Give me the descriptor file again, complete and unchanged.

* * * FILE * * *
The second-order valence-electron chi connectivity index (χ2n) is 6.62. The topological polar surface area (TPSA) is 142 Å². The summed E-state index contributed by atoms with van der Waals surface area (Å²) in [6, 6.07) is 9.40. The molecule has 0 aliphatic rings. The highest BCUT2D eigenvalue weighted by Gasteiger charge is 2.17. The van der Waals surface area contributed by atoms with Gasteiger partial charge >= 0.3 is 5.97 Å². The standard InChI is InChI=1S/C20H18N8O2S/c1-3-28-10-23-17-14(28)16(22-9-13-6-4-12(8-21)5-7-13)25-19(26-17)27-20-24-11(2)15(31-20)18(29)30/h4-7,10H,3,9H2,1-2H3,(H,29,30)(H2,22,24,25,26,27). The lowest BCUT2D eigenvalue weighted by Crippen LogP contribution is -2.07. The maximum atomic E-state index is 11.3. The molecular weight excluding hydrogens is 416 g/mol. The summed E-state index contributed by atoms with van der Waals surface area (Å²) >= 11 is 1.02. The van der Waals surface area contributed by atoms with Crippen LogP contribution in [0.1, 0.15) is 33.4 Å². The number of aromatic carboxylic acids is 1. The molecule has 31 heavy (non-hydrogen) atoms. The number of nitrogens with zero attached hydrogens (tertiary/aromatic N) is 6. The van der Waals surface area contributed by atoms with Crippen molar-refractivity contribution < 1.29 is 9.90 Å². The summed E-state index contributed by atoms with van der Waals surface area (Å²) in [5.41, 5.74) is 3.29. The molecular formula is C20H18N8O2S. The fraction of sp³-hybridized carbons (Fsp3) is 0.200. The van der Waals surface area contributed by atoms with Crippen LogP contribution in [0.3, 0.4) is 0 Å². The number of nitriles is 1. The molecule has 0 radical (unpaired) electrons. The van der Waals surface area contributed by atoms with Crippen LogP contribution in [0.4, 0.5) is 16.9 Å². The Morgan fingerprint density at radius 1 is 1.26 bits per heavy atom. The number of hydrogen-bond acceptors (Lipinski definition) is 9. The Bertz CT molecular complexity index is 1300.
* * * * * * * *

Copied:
The second-order valence-electron chi connectivity index (χ2n) is 6.62. The topological polar surface area (TPSA) is 142 Å². The summed E-state index contributed by atoms with van der Waals surface area (Å²) in [6, 6.07) is 9.40. The molecule has 0 aliphatic rings. The highest BCUT2D eigenvalue weighted by Gasteiger charge is 2.17. The van der Waals surface area contributed by atoms with Gasteiger partial charge >= 0.3 is 5.97 Å². The standard InChI is InChI=1S/C20H18N8O2S/c1-3-28-10-23-17-14(28)16(22-9-13-6-4-12(8-21)5-7-13)25-19(26-17)27-20-24-11(2)15(31-20)18(29)30/h4-7,10H,3,9H2,1-2H3,(H,29,30)(H2,22,24,25,26,27). The lowest BCUT2D eigenvalue weighted by Crippen LogP contribution is -2.07. The maximum atomic E-state index is 11.3. The molecular weight excluding hydrogens is 416 g/mol. The summed E-state index contributed by atoms with van der Waals surface area (Å²) >= 11 is 1.02. The van der Waals surface area contributed by atoms with Crippen LogP contribution in [0.1, 0.15) is 33.4 Å². The number of aromatic carboxylic acids is 1. The molecule has 31 heavy (non-hydrogen) atoms. The number of nitrogens with zero attached hydrogens (tertiary/aromatic N) is 6. The van der Waals surface area contributed by atoms with Crippen molar-refractivity contribution < 1.29 is 9.90 Å². The summed E-state index contributed by atoms with van der Waals surface area (Å²) in [5.41, 5.74) is 3.29. The molecular formula is C20H18N8O2S. The fraction of sp³-hybridized carbons (Fsp3) is 0.200. The van der Waals surface area contributed by atoms with Crippen LogP contribution in [0.3, 0.4) is 0 Å². The number of nitriles is 1. The molecule has 0 radical (unpaired) electrons. The van der Waals surface area contributed by atoms with Crippen LogP contribution in [0.4, 0.5) is 16.9 Å². The Morgan fingerprint density at radius 1 is 1.26 bits per heavy atom. The number of hydrogen-bond acceptors (Lipinski definition) is 9. The Bertz CT molecular complexity index is 1300.